Sunday, July 13, 2014

Even on Nantucket, a Funeral Home Is a Luxury


Catherine Wiands-Annett on Nantucket beside the grave of her mother, Doris Davis, whose funeral in February was delayed because of bad weather. CreditKatherine Taylor for The New York Times

NANTUCKET, Mass. — The hole at the cemetery was dug. The flowers had arrived, family and friends had gathered, food was ready for the reception. All that was missing was the deceased. Doris Davis could not make her own funeral.

Ms. Davis, 92, was born here, died here and wanted to be buried here. But the island’s only funeral home had closed in January. Since then, the bodies of the dead have had to be shipped by ferry, a two-and-a-half hour ride across Nantucket Sound, to be embalmed at a funeral home on the Cape Cod mainland and then brought back by ferry for burial.

But on Feb. 14, the day of Ms. Davis’s funeral, New England was digging out from a huge snowstorm and bracing for the next. Foul weather forced the cancellation of the ferry that was to bring Ms. Davis home. Her body spent almost a month on the mainland at the funeral home, but suspended in what her daughter called a heartbreaking limbo.

The episode appalled and saddened people on the island, and inspired some to redouble their efforts to establish a nonprofit funeral service here.


The former Lewis Funeral Home CreditKatherine Taylor for The New York Times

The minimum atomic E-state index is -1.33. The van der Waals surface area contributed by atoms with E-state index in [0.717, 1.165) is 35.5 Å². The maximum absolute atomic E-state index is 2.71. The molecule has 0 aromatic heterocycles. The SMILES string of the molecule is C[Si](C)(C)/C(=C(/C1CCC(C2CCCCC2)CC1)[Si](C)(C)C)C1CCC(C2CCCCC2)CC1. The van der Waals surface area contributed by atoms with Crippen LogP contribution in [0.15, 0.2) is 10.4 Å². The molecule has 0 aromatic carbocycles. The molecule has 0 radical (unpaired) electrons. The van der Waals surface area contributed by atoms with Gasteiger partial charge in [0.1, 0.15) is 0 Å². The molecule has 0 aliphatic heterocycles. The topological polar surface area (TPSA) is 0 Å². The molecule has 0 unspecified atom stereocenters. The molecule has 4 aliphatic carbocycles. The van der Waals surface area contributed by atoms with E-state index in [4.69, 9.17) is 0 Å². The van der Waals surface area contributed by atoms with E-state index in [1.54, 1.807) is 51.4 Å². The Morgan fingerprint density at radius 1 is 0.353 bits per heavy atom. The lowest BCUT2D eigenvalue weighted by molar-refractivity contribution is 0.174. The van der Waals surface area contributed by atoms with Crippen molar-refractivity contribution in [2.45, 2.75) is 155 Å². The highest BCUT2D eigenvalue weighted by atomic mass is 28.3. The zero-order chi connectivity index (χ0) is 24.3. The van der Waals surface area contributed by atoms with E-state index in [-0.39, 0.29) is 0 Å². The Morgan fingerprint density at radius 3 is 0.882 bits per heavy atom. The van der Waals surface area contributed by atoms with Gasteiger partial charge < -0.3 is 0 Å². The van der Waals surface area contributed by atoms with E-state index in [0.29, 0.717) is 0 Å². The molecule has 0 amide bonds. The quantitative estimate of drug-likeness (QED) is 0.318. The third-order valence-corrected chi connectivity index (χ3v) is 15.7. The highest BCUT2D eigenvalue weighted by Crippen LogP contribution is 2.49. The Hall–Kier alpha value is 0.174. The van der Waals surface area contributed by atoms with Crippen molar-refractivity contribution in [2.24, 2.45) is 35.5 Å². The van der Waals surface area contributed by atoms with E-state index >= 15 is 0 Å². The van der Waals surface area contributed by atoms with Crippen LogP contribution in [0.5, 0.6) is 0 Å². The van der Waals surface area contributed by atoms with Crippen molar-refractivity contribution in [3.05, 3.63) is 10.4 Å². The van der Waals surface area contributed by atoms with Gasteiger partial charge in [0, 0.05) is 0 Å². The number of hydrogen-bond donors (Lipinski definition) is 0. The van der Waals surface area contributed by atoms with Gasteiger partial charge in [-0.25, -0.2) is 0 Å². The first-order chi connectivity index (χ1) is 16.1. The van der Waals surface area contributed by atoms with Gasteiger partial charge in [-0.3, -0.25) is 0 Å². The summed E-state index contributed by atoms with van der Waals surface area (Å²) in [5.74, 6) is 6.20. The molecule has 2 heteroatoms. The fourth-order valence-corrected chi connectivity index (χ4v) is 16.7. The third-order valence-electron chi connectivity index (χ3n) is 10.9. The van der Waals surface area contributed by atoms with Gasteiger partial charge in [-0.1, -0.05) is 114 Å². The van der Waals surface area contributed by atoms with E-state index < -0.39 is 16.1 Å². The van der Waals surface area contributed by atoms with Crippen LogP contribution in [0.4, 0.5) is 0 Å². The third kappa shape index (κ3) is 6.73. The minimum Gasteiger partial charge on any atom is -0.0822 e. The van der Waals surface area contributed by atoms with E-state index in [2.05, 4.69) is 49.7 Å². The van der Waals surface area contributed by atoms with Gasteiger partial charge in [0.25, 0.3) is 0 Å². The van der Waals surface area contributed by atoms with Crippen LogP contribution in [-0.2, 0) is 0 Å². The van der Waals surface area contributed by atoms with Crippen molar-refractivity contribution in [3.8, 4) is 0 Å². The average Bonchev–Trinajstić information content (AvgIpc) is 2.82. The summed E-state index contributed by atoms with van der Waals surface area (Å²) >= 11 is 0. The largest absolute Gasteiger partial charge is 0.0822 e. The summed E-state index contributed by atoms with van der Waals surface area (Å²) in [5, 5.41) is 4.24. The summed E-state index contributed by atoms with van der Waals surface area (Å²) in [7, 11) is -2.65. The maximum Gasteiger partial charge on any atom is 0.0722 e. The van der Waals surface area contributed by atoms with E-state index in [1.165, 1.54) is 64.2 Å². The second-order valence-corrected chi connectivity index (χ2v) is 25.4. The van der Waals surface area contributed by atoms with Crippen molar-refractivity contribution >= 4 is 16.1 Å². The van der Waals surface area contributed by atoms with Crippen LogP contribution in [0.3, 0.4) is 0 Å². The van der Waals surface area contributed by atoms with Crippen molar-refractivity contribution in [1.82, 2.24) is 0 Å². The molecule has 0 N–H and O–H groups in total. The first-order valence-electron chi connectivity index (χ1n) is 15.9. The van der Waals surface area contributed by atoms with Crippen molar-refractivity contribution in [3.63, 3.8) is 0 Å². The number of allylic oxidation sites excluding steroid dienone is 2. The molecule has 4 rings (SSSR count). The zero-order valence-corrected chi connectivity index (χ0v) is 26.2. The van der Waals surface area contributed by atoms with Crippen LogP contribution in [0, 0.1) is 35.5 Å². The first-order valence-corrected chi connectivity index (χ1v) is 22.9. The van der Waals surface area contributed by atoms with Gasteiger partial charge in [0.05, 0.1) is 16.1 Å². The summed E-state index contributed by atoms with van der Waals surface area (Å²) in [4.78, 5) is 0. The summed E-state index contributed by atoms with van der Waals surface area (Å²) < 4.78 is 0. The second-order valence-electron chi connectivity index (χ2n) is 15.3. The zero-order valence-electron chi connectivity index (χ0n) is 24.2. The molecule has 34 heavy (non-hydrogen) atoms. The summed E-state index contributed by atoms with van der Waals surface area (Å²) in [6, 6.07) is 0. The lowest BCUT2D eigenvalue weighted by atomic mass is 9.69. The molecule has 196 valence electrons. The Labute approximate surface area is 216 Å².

But they are being opposed by powerful organizations representing Massachusetts’ cemeteries and funeral directors. Those groups say Nantucket’s efforts could open the door for other towns to set up their own funeral homes, which, they say, would undermine state regulations and even threaten public health. Local officials say those arguments are specious and that the organizations are simply worried about losing business.

Either way, Nantucket’s loss points up the perils of living on an island, even one as seemingly wealthy as this. That wealth is evident in the summer, when weathered mansions that are closed in the off-season spring to life and the population quadruples. But it is the permanent residents who tend to die here, and increasingly, they are immigrants, who now make up a quarter of the year-round population. Many cannot afford a funeral, especially at off-island prices.

The closing of the home here also gives a glimpse into the nation’s $20-billion-a-year funeral industry. That industry is in flux, due in part to a sharp increase in cremations, which cost about a third as much as funerals and give families more control. Today, 44 percent of all deaths nationally result in cremation, says the Cremation Association of North America, compared with 33 percent in 1996.

In addition, large corporations are buying up family-owned funeral homes, closing some and raising prices. In the last decade, says the National Directory of Morticians Red Book, 10 percent of the nation’s funeral homes have closed.

In January, Richard Lewis, 79, closed the gray-shingled funeral home here that his family had owned since 1878. None of his relatives were in a position to carry on the business. And it was losing money, not only because of more cremations but because many immigrant families, averse to cremation, could not afford burials. Mr. Lewis often absorbed those costs, local officials said, and over the past decade lost $200,000 doing indigent burials.

The Lewis family did not want to leave the island without someone to care for its dead. But funeral directors on the mainland were not interested in taking over. Nantucket’s relatively low volume of business — of 52 deaths last year, only 20 funerals were conducted, with the remaining bodies being cremated — could not justify the cost of real estate. “We considered buying it, but it didn’t make sense financially,” said Bill Chapman, co-owner of the John-Lawrence Funeral Home in Marstons Mills, on Cape Cod.

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